Condominium and Cooperative Law in Iowa

Condominiums and cooperatives are types of "common interest" communities.

These are residential areas with one or more buildings, each housing multiple residential units. The units are part of a larger building, which contains other residential units. In turn, there are several such buildings on the property. The units are rented or owned by the residents, but the building as a whole, and the land on which it sits, is owned either by a third party, or collectively by all the residents. The residents, in addition to mortgage or rent, typically have to pay a fee to cover maintenance of the common areas.

Merely viewing one of these communities from the outside (or inside) will not let you know whether it's a cooperative or condominium community.

There are no physical features unique to either one, which can be used to distinguish them. Rather, the difference lies in the legal arrangement that regulates the relationships between the residents and managers. In condominium communities, the residents own the units they live in, and collectively own the land and buildings in which they are located. In a cooperative community, the units are rented, and are owned by a single entity.

Laws and Regulations Concerning Common Interest Communities in Forest City, Iowa

There are several laws in Forest City, Iowa that might be applicable to common interest communities. But most of these laws are not unique to common-interest communities. Rather, they usually concern zoning, land use, and contract law, which are applicable to most other types of real estate, as well.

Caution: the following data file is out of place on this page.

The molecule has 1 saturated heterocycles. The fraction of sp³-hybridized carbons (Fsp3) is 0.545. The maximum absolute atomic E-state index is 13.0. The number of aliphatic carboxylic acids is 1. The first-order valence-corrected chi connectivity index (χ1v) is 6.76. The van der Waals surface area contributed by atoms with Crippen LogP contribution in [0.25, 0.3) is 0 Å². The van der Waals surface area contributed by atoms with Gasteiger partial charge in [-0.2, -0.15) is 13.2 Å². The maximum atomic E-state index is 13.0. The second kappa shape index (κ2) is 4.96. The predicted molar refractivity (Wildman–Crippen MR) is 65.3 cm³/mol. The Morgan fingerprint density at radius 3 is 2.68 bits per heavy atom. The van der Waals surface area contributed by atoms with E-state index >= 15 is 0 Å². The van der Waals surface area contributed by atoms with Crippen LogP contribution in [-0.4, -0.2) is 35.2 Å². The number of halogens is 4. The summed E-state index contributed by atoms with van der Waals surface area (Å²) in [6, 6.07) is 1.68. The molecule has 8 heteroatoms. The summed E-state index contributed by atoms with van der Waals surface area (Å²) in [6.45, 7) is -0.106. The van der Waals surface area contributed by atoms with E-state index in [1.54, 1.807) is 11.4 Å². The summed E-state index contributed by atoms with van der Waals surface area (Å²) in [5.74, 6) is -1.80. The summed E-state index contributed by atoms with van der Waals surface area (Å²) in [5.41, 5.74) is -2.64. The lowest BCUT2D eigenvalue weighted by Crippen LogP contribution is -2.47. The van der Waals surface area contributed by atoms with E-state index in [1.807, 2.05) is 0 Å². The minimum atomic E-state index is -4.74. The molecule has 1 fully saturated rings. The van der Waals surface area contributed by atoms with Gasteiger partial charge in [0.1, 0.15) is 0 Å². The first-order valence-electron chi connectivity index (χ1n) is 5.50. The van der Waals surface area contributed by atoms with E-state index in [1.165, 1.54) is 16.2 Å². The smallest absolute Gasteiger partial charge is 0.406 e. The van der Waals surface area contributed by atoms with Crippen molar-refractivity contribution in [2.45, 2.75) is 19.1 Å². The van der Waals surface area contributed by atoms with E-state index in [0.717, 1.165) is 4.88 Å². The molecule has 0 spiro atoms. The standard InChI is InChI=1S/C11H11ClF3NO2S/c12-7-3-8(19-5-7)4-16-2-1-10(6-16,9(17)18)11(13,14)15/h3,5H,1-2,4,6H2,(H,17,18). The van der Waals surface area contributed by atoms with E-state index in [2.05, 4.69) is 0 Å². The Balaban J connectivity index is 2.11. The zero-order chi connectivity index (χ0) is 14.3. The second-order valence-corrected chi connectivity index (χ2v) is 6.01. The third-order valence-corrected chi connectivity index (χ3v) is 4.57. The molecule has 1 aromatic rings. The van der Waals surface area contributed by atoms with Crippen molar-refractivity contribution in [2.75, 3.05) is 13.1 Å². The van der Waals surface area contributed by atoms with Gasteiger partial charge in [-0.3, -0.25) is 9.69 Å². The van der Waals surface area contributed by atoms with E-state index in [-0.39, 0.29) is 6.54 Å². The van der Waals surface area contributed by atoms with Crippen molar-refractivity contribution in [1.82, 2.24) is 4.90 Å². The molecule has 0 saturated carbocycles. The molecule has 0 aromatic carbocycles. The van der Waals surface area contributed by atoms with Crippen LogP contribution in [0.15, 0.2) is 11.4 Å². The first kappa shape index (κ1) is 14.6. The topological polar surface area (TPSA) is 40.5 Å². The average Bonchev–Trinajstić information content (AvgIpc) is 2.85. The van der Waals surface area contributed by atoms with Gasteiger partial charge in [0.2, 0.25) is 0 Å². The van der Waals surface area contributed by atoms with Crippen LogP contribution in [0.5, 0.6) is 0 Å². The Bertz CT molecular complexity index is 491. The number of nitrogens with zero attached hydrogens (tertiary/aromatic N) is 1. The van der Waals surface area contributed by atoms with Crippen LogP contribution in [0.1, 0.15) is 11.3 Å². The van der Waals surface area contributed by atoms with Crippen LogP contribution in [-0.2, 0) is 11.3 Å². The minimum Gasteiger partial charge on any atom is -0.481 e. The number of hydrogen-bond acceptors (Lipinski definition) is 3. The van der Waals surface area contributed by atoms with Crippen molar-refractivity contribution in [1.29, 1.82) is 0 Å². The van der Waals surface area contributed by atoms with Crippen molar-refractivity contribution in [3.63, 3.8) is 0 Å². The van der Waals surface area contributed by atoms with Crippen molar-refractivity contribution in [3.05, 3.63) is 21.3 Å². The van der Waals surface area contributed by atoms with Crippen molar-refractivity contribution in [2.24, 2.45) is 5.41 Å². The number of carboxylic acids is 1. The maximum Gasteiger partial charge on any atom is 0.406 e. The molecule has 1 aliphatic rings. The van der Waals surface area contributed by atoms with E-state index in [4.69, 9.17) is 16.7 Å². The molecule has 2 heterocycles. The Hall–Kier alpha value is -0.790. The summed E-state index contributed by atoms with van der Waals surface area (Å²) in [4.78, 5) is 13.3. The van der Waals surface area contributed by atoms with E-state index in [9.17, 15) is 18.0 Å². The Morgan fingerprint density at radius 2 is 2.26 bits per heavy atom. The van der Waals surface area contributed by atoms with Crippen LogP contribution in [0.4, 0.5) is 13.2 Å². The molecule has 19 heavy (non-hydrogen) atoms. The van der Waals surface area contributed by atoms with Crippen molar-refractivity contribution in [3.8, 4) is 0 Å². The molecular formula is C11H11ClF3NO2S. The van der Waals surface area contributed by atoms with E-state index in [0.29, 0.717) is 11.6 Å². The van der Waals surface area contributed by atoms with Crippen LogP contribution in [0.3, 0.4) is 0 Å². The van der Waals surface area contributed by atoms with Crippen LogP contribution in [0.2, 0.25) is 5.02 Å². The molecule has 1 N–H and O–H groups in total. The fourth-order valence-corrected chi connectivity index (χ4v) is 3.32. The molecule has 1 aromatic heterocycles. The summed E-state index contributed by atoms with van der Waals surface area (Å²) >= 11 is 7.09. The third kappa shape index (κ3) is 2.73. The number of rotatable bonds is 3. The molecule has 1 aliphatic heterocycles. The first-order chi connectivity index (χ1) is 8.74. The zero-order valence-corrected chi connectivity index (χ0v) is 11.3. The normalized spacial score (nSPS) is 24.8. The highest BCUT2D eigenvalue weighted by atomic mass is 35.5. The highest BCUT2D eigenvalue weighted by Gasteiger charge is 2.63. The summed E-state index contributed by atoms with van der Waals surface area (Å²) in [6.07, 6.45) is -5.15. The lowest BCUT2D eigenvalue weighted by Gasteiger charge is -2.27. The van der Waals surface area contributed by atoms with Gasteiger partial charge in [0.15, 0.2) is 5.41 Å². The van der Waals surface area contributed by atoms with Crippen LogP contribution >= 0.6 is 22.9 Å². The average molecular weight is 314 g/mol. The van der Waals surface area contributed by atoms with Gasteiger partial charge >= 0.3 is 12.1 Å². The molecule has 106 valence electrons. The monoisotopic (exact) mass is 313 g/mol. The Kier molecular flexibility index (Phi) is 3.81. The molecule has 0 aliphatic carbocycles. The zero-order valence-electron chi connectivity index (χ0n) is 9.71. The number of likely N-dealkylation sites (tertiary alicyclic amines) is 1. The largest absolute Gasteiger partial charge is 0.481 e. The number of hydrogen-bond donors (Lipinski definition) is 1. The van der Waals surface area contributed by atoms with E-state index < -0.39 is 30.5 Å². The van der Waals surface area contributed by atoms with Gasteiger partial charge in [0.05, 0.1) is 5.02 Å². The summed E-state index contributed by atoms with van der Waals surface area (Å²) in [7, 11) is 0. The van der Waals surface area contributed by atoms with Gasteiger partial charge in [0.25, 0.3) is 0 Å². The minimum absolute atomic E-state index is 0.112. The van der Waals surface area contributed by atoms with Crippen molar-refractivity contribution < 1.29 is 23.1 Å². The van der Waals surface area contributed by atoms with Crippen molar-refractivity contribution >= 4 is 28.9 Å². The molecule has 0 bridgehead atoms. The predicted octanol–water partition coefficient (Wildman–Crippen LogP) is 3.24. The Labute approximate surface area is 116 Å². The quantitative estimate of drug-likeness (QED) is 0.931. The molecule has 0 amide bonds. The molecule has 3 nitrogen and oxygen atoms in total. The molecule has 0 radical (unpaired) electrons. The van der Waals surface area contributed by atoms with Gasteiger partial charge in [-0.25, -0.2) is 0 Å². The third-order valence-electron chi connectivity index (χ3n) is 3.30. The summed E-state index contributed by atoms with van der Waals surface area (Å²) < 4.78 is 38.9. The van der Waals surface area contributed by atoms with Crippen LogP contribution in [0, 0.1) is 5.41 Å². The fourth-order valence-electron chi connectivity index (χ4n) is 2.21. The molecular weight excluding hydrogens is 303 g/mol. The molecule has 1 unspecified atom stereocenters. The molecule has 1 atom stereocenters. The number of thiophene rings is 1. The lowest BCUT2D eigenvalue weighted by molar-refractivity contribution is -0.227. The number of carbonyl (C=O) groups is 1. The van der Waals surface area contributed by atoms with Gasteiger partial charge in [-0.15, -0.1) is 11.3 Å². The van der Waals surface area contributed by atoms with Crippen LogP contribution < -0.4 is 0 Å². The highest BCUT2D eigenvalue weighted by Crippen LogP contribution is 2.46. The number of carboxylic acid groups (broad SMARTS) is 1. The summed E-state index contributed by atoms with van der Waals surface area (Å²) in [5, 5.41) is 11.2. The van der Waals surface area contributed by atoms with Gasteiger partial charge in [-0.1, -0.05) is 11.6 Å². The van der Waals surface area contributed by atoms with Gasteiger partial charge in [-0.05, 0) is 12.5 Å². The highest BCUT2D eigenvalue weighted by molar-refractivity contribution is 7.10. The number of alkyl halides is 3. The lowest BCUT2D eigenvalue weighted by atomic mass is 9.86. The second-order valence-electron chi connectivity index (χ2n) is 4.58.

Your daily life in a cooperative or condominium community is more likely to be affected by the rules set by the owners or managers of the property, rather than the laws of your state or city.

Because the land they occupy is typically private property, it is the owners of this property who make most of the rules that will affect your daily conduct. A responsible manager will typically make rules designed to balance your right to live as you please in your own residence, with the right your neighbors have to a clean, safe, and quiet living environment.

The authority of landowners is limited, however, and there are some rules that cannot be given legal effect. For instance, in Forest City, Iowa, any rule which would exclude residents based on their race is completely unenforceable. Such discrimination is clearly prohibited under federal law, private property rights notwithstanding.

Can a Forest City, Iowa Attorney Help?

If you have a problem with your landlord, your community association, or a neighbor (which the landlord is unwilling or unable to address), an efficient real estate attorney in Forest City, Iowa will be able to help.